Cover: U.S. Conventional Arms Control for Korea

U.S. Conventional Arms Control for Korea

A Proposed Approach

Published 1993

by James C. Wendt


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This Note presents an approach for integrating arms control into the changing Korean security environment and for evaluating how alternative arms control measures affect U.S. interests. The study identifies five U.S. arms control objectives: maintain U.S. presence, minimize short-warning threat, eliminate ground force disparity, maintain a U.S. reinforcement capability, and produce a verifiable agreement. The study then finds that equipment reductions, which involve equal ceilings on three critical pieces of equipment, and U.S. reductions (above a residual amount) proportional to North Korean reductions, would meet four of the five objectives. (Exercise limitations and notifications would help meet the fifth one.) While the approach apparently satisfies South Korean objectives, it may not be enough for the North Koreans. Thus, if the United States and South Korea place a sufficiently high value on achieving their objectives, other political/economic incentives may have to be offered.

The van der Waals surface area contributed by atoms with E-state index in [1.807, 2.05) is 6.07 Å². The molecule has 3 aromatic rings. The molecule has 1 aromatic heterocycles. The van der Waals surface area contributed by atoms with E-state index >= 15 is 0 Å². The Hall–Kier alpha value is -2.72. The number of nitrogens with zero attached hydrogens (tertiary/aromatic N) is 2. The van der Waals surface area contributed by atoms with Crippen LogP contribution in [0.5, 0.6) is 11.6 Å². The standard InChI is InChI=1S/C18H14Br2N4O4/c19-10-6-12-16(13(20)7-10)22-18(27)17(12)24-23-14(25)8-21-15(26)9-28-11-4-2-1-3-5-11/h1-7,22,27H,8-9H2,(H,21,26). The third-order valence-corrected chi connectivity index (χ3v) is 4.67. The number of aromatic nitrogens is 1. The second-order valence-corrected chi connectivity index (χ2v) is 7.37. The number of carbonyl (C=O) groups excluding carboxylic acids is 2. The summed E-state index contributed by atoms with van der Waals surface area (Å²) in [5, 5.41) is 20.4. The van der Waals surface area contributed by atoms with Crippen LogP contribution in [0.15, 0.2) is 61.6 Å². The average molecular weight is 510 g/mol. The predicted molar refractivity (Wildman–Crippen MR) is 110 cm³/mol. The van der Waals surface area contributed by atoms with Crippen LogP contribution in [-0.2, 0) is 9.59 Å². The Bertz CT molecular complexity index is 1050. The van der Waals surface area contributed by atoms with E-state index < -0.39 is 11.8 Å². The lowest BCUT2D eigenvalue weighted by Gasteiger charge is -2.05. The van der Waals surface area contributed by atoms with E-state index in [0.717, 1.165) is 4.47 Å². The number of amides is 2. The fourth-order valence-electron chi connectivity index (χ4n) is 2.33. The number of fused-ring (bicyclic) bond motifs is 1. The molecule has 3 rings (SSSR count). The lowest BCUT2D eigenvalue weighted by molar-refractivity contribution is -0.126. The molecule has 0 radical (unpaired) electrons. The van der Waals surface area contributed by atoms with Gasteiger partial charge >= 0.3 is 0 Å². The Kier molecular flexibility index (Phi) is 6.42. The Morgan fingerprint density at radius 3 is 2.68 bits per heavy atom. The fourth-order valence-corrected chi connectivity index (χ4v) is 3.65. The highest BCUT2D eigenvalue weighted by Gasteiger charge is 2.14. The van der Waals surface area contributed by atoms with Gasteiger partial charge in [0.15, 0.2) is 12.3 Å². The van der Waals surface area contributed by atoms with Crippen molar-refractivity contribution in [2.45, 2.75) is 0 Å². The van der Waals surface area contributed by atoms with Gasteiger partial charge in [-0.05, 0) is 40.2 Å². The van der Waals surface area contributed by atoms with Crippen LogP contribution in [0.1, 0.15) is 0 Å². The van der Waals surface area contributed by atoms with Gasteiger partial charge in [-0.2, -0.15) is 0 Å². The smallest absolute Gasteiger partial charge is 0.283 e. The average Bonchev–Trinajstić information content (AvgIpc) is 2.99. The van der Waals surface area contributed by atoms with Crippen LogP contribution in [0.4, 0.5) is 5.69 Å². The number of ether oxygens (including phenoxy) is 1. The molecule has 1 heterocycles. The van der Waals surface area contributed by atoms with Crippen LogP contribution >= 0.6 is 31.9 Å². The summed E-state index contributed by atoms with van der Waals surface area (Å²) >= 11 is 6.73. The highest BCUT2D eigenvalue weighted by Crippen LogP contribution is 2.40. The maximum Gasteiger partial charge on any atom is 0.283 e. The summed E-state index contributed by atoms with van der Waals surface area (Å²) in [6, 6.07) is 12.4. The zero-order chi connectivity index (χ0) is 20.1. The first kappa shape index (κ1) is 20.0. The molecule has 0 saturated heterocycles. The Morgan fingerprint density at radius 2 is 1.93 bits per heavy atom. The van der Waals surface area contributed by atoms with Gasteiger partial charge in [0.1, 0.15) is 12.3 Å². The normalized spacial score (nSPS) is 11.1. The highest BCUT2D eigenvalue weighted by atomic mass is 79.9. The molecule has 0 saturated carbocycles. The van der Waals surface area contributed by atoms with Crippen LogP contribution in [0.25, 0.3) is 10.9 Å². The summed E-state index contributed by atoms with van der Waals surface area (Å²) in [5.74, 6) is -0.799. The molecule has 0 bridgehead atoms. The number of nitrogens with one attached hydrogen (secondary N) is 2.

This report is part of the RAND note series. The note was a product of RAND from 1979 to 1993 that reported other outputs of sponsored research for general distribution.

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